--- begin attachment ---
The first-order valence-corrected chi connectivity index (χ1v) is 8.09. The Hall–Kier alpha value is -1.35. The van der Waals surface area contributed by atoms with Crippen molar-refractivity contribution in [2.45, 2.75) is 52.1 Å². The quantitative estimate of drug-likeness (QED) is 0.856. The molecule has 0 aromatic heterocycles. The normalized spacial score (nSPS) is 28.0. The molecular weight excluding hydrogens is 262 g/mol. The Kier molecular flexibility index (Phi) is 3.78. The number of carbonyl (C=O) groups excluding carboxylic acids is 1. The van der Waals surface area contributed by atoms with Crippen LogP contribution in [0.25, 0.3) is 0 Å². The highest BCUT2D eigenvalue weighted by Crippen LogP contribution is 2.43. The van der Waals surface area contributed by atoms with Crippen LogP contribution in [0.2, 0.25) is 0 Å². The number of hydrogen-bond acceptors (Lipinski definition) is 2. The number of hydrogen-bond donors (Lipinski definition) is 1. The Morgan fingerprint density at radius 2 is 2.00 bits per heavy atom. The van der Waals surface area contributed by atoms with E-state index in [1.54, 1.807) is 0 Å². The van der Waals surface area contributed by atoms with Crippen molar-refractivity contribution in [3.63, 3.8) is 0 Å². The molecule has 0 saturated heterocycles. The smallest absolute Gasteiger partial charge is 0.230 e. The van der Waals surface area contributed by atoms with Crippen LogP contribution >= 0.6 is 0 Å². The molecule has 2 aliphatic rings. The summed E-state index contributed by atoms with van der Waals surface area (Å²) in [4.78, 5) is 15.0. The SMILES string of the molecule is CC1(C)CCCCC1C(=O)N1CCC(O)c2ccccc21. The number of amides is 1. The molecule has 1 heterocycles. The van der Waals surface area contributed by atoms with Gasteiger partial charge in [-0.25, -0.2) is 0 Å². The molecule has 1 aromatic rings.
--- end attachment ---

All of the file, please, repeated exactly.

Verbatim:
The first-order valence-corrected chi connectivity index (χ1v) is 8.09. The Hall–Kier alpha value is -1.35. The van der Waals surface area contributed by atoms with Crippen molar-refractivity contribution in [2.45, 2.75) is 52.1 Å². The quantitative estimate of drug-likeness (QED) is 0.856. The molecule has 0 aromatic heterocycles. The normalized spacial score (nSPS) is 28.0. The molecular weight excluding hydrogens is 262 g/mol. The Kier molecular flexibility index (Phi) is 3.78. The number of carbonyl (C=O) groups excluding carboxylic acids is 1. The van der Waals surface area contributed by atoms with Crippen LogP contribution in [0.25, 0.3) is 0 Å². The highest BCUT2D eigenvalue weighted by Crippen LogP contribution is 2.43. The van der Waals surface area contributed by atoms with Crippen LogP contribution in [0.2, 0.25) is 0 Å². The number of hydrogen-bond acceptors (Lipinski definition) is 2. The number of hydrogen-bond donors (Lipinski definition) is 1. The Morgan fingerprint density at radius 2 is 2.00 bits per heavy atom. The van der Waals surface area contributed by atoms with E-state index in [1.54, 1.807) is 0 Å². The van der Waals surface area contributed by atoms with Crippen molar-refractivity contribution in [3.63, 3.8) is 0 Å². The molecule has 0 saturated heterocycles. The smallest absolute Gasteiger partial charge is 0.230 e. The van der Waals surface area contributed by atoms with Crippen LogP contribution >= 0.6 is 0 Å². The molecule has 2 aliphatic rings. The summed E-state index contributed by atoms with van der Waals surface area (Å²) in [4.78, 5) is 15.0. The SMILES string of the molecule is CC1(C)CCCCC1C(=O)N1CCC(O)c2ccccc21. The number of amides is 1. The molecule has 1 heterocycles. The van der Waals surface area contributed by atoms with Gasteiger partial charge in [-0.25, -0.2) is 0 Å². The molecule has 1 aromatic rings.